I just want it to become a community facility that could be used by the community for all the things that we can’t do right now.

SRN: The other big development is the $800,000 Tech Ed expansion.

BH: The big part of that addition is really in two pieces although it will look like one piece. We are adding onto the south and what we are looking to do is half of that will be welding space because our exhaust back there is not good, so we add that space and move the machinery to give us needed room to do what we need to do. That area has grown significantly since we partnered with CVTC and the NSF Grant which brings that trailer in. Not only do they bring the trailer but we have gotten a lot of machinery, welding stuff, machining stuff, that is permanently housed here. Then, outside of what is the wood shop, we add on the same amount of space—maybe a little bit less—than what we had in the metal shop to make a fire-code compliant spray booth. That way, we could bring back the Ag Tech tractor program for FFA. It is a big money-maker for them but it is also an important part of the Ag Tech/Mechanics education. Because, right now, it is being sprayed elsewhere. We want to bring that back in-house.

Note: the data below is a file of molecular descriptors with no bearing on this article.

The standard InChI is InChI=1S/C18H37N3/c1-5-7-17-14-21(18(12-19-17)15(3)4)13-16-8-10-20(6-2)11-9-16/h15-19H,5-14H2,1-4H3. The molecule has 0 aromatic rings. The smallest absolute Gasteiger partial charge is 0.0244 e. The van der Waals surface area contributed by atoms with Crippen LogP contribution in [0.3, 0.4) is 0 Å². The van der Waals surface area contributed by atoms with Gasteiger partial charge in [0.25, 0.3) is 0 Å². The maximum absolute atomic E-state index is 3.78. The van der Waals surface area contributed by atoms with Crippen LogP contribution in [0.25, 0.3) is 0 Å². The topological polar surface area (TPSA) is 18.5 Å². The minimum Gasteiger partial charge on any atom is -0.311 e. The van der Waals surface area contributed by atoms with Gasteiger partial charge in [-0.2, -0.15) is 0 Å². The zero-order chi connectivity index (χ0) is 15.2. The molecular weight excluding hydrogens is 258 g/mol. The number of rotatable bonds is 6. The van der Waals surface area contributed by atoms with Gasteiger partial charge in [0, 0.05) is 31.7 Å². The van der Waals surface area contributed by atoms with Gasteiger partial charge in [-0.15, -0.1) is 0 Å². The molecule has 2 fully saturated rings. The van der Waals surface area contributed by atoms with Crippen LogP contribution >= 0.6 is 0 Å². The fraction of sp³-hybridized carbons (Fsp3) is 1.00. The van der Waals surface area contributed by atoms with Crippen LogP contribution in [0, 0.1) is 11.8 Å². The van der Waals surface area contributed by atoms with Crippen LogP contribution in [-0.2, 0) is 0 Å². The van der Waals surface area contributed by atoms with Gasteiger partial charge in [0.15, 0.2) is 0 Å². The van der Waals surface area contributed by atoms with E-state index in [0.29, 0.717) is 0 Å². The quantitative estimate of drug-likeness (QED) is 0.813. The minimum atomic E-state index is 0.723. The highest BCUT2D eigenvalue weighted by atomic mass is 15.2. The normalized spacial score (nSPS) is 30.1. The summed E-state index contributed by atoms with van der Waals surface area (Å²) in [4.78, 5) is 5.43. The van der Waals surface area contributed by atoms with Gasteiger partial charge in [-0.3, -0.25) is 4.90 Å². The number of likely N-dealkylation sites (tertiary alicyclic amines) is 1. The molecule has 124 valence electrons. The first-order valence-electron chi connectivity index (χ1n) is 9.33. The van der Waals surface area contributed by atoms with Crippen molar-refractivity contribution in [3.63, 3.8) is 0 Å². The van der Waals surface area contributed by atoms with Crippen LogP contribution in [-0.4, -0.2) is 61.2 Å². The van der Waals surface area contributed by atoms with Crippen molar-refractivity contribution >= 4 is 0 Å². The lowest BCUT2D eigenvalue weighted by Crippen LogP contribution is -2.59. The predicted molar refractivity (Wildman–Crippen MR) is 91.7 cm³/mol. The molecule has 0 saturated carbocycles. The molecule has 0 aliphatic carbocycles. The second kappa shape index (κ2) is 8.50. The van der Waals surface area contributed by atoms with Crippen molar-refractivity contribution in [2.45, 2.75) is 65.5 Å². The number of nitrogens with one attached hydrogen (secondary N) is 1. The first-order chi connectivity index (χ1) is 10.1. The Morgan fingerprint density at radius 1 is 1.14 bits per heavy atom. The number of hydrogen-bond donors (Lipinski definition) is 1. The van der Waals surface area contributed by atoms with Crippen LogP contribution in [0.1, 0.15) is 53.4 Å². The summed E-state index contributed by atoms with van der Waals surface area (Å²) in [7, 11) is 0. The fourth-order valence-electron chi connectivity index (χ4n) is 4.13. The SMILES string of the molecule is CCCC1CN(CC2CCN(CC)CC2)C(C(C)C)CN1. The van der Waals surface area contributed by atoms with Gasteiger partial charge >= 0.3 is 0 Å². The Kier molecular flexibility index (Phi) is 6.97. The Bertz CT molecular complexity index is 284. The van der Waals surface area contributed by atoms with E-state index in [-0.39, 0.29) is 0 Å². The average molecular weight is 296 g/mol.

But it will also be used for Arts programs, too.

The final piece of that addition will be that 12x20 foot area that is used as a greenhouse. We will take that out and restore lots of square feet for the wood shop. That will be on the southwest corner of the new addition. Our horticulture classes, our natural resources classes, and our botany classes will be able to use that. 


This article was orginally reported by
Travis Rogers, Jr.

Travis is the Publisher with Nicole and is the Editor-in-Chief and Sales Manager.